Interleukin-6 in Allogeneic Stem Cell Transplantation: Its Possible Importance for Immunoregulation and As a Therapeutic Target
- 1Department of Clinical Science, Section for Hematology, University of Bergen, Bergen, Norway
- 2Department of Medicine, Haukeland University Hospital, Bergen, Norway
- 3Institute of Biomedical Laboratory Sciences and Chemical Engineering, Western Norway University of Applied Sciences (HVL), Bergen, Norway
- 4Department of Immunology and Transfusion Medicine, Oslo University Hospital, Oslo, Norway
Allogeneic stem cell transplantation is associated with a high risk of treatment-related mortality mainly caused by infections and graft-versus-host disease (GVHD). GVHD is characterized by severe immune dysregulation and impaired regeneration of different tissues, i.e., epithelial barriers and the liver. The balance between pro- and anti-inflammatory cytokine influences the risk of GVHD. Interleukin-6 (IL-6) is a cytokine that previously has been associated with pro-inflammatory effects. However, more recent evidence from various autoimmune diseases (e.g., inflammatory bowel disease, rheumatoid arthritis) has shown that the IL-6 activity is more complex with important effects also on tissue homeostasis, regeneration, and metabolism. This review summarizes the current understanding of how pro-inflammatory IL-6 effects exerted during the peritransplant period shapes T-cell polarization with enhancement of Th17 differentiation and suppression of regulatory T cells, and in addition we also review and discuss the results from trials exploring non-selective IL-6 inhibition in prophylaxis and treatment of GVHD. Emerging evidence suggests that the molecular strategy for targeting of IL-6-initiated intracellular signaling is important for the effect on GVHD. It will therefore be important to further characterize the role of IL-6 in the pathogenesis of GVHD to clarify whether combined IL-6 inhibition of both trans- (i.e., binding of the soluble IL-6/IL-6 receptor complex to cell surface gp130) and cis-signaling (i.e., IL-6 ligation of the IL-6 receptor/gp130 complex) or selective inhibition of trans-signaling should be tried in the prophylaxis and/or treatment of GVHD in allotransplant patients.
Allogeneic stem cell transplantation (ASCT) is a potentially curative therapeutic modality used primarily in the treatment of hematological malignancies and bone marrow failure syndromes (1, 2). Despite better supportive care and increased understanding of the underlying pathophysiology processes, the majority of patients will experience either acute or chronic graft-versus-host disease (GVHD) (3).
Graft-versus-host disease is a complex biological process, which includes severe immune dysregulation with sustained inflammation (4). Several studies have identified interleukin-6 (IL-6) and as an important factor in the pathophysiology of GVHD (5, 6). IL-6 is an important cytokine involved in both acute and chronic inflammation, and it plays a major role in several autoimmune disorders (7–9). It also mediates strong anti-inflammatory effects important for immunoregulation, metabolic control, and tissue regeneration (10). During the last 15 years the pleiotropic effects of IL-6 in different organ systems have been reveled, and anti-IL-6 treatment has been approved for autoimmune and neoplastic disorders (11). With increasing insight into the complex signaling events induced by IL-6, more specific blockade of the anti-inflammatory functions of IL-6 is under development.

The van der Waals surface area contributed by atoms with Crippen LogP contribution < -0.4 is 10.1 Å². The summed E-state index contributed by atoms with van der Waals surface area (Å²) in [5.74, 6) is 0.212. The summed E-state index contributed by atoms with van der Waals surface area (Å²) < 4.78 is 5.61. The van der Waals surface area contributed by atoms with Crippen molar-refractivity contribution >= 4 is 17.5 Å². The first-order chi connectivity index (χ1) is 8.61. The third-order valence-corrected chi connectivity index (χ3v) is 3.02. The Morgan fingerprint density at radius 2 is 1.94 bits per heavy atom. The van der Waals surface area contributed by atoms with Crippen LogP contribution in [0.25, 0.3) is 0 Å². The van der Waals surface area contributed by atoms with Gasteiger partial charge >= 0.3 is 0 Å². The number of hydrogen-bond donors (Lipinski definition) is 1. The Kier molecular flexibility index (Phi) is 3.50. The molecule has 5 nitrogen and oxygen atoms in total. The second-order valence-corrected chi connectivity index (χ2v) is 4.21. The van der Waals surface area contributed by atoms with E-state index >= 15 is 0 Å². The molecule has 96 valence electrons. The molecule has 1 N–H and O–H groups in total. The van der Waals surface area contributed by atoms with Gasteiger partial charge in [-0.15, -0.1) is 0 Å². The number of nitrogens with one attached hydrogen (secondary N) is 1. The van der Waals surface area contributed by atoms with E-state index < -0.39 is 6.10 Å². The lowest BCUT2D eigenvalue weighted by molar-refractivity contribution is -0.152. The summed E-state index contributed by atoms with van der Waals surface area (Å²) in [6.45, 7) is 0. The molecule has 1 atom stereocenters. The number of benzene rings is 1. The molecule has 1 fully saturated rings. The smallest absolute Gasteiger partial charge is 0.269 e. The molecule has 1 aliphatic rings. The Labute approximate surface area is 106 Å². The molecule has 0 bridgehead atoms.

ASCT and GVHD
In current ASCT protocols an initial conditioning treatment with chemotherapy and/or total body irradiation is followed by infusion of a stem cell graft derived from either umbilical cord blood, bone marrow, or peripheral blood of a healthy donor. Severe GVHD occurs in 20–30% of adult allotransplant recipients and is an important cause of transplant-related mortality (12, 13). GVHD is classified as either acute or chronic GVHD based on clinical characteristics. According to the clinical definitions, classic acute GVHD (aGVHD) develops within 100 days posttransplant with distinctive clinical features in the skin, gastrointestinal (GI) tract, or liver. However, manifestations of aGVHD can reoccur, persist, or present after day 100 posttransplant and is then classified as recurrent, persistent, or late onset aGVHD. Classical chronic GVHD is not limited to specific organ system and can present at any time after transplantation. The diagnosis of chronic GVHD is based on consensus criteria for each organ system involved. While some clinical features are diagnostic (e.g., bronchiolitis obliterans and sclerotic features of the skin), other manifestations require additional clinical and/or histological criteria to be fulfilled. Some patients may also present as an overlap syndrome with clinical features of both acute and chronic GVHD.
Scoring systems have been developed to grade the severity of aGVHD based on the involvement of skin, GI-tract, and liver; the Glucksberg scale (grading aGVHD from I to IV) or the International Bone Marrow Transplant Registry (grading from A to D) are most widely used (14). First-line treatment for grade II–IV aGVHD is high-dose steroids (15), and a complete response is observed in 20–40% of patients (16, 17). There is no consensus regarding the preferred therapy for steroid-refractory aGVHD; commonly utilized options include TNFα blockade, anti-IL-6 antibodies, mTOR inhibitors, mycophenolate mofetil, and extracorporeal photopheresis (18). Despite several therapeutic alternatives, patients with grade IV steroid-refractory aGVHD have a dismal long-term prognosis (15).